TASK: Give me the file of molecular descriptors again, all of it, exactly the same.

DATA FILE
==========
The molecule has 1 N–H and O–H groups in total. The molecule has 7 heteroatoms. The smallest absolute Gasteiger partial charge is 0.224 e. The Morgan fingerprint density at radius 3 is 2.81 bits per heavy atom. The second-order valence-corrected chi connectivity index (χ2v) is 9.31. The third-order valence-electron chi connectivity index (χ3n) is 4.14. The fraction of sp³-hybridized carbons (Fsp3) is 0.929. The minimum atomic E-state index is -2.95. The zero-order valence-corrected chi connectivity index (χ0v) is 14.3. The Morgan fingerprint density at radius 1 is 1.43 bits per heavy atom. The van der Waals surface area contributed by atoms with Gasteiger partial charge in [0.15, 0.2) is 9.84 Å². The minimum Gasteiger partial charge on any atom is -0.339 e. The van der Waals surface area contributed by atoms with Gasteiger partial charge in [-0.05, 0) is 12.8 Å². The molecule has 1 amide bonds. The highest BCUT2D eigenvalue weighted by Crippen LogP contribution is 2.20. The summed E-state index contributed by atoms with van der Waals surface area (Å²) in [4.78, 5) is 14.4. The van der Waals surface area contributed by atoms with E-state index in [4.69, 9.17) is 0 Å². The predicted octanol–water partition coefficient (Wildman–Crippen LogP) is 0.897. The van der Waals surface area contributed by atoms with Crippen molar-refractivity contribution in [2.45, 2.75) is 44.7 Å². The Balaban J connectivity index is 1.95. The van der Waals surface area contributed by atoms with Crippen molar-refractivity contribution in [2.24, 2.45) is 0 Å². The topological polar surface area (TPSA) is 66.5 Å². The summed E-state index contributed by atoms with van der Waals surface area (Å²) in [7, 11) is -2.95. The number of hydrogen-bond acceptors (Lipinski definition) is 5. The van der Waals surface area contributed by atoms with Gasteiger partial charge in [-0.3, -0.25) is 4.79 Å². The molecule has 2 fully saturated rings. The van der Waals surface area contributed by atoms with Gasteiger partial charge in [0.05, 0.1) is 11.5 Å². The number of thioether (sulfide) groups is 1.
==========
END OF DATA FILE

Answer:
The molecule has 1 N–H and O–H groups in total. The molecule has 7 heteroatoms. The smallest absolute Gasteiger partial charge is 0.224 e. The Morgan fingerprint density at radius 3 is 2.81 bits per heavy atom. The second-order valence-corrected chi connectivity index (χ2v) is 9.31. The third-order valence-electron chi connectivity index (χ3n) is 4.14. The fraction of sp³-hybridized carbons (Fsp3) is 0.929. The minimum atomic E-state index is -2.95. The zero-order valence-corrected chi connectivity index (χ0v) is 14.3. The Morgan fingerprint density at radius 1 is 1.43 bits per heavy atom. The van der Waals surface area contributed by atoms with Gasteiger partial charge in [0.15, 0.2) is 9.84 Å². The minimum Gasteiger partial charge on any atom is -0.339 e. The van der Waals surface area contributed by atoms with Gasteiger partial charge in [-0.05, 0) is 12.8 Å². The molecule has 1 amide bonds. The highest BCUT2D eigenvalue weighted by Crippen LogP contribution is 2.20. The summed E-state index contributed by atoms with van der Waals surface area (Å²) in [4.78, 5) is 14.4. The van der Waals surface area contributed by atoms with E-state index in [4.69, 9.17) is 0 Å². The predicted octanol–water partition coefficient (Wildman–Crippen LogP) is 0.897. The van der Waals surface area contributed by atoms with Crippen molar-refractivity contribution in [2.45, 2.75) is 44.7 Å². The Balaban J connectivity index is 1.95. The van der Waals surface area contributed by atoms with Crippen molar-refractivity contribution in [2.24, 2.45) is 0 Å². The topological polar surface area (TPSA) is 66.5 Å². The summed E-state index contributed by atoms with van der Waals surface area (Å²) in [7, 11) is -2.95. The number of hydrogen-bond acceptors (Lipinski definition) is 5. The van der Waals surface area contributed by atoms with Gasteiger partial charge in [-0.3, -0.25) is 4.79 Å². The molecule has 2 fully saturated rings. The van der Waals surface area contributed by atoms with Gasteiger partial charge in [0.05, 0.1) is 11.5 Å². The number of thioether (sulfide) groups is 1.